Best of luck and Go Sox!


I agree with my colleagues who have answered your question.
I would add filing bankruptcy can stop a creditor from suing you, at least for a period of time. When a person files bankruptcy, all creditors have to immediately stop all collection actions. This is due to what is called the Automatic Stay. The Automatic Stay allows a person who is being hounded by creditors to have some room to think and make better decisions while they go through the bankruptcy process.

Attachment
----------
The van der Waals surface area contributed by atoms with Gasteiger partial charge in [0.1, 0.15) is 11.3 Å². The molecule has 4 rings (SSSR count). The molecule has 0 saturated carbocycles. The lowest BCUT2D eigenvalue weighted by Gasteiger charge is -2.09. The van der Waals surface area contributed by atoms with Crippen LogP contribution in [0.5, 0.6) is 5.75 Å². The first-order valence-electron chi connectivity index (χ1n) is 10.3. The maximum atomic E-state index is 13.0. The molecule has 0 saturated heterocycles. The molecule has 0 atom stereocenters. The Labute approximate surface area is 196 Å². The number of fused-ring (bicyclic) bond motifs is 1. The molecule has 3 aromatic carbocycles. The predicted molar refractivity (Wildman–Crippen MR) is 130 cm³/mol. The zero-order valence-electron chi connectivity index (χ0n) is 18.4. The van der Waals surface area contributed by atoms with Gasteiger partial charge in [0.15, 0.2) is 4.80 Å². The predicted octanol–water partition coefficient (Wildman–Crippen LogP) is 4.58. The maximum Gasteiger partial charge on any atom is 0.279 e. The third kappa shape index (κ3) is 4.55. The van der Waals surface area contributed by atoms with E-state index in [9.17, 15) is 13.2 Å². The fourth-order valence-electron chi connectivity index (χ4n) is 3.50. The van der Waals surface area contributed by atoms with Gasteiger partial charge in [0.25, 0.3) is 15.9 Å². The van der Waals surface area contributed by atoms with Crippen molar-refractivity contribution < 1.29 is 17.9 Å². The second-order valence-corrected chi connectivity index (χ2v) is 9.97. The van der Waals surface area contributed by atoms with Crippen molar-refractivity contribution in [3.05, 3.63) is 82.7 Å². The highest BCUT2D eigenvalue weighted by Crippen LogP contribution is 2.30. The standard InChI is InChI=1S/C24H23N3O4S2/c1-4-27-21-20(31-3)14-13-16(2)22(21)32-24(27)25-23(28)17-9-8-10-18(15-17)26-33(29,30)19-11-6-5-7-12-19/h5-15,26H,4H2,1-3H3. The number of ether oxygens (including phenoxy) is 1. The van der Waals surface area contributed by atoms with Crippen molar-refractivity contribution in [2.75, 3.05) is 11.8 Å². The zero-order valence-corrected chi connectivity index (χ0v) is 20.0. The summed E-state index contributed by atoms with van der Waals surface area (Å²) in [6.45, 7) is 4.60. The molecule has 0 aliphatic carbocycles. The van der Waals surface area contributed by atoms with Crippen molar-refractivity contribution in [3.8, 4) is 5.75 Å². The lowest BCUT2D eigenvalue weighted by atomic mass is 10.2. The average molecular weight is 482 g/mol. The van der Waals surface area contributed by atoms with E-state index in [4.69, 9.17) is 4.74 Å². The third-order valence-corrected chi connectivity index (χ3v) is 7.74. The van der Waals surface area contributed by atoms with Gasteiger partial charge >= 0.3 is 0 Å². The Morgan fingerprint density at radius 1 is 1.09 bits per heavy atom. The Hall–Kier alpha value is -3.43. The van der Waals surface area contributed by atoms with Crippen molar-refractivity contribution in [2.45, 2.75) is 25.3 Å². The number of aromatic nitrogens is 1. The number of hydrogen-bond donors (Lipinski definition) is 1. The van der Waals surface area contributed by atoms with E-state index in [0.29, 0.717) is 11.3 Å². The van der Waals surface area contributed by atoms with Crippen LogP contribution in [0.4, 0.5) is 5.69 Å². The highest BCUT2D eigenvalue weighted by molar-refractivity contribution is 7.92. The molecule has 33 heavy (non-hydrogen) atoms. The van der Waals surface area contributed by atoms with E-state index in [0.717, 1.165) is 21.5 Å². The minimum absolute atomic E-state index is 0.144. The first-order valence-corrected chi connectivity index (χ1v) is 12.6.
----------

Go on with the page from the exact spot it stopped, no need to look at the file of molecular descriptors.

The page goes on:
If this is a small debt and you don't have much more debt then bankruptcy is probably not the answer for you. Also, if you don't want to spend any money then you won't want to spend the $306.00 filing fee for a Chapter 7 bankruptcy or the $50.00 or so to take a credit counseling course before filing, not to mention attorney fees.
So, in short, the Automatic Stay can halt a creditor from suing you for a period of time. Whether bankruptcy is for you is another story. Here is a link to some information provided by the bankruptcy court.

Michael Lincoln Metzner

Michael Lincoln Metzner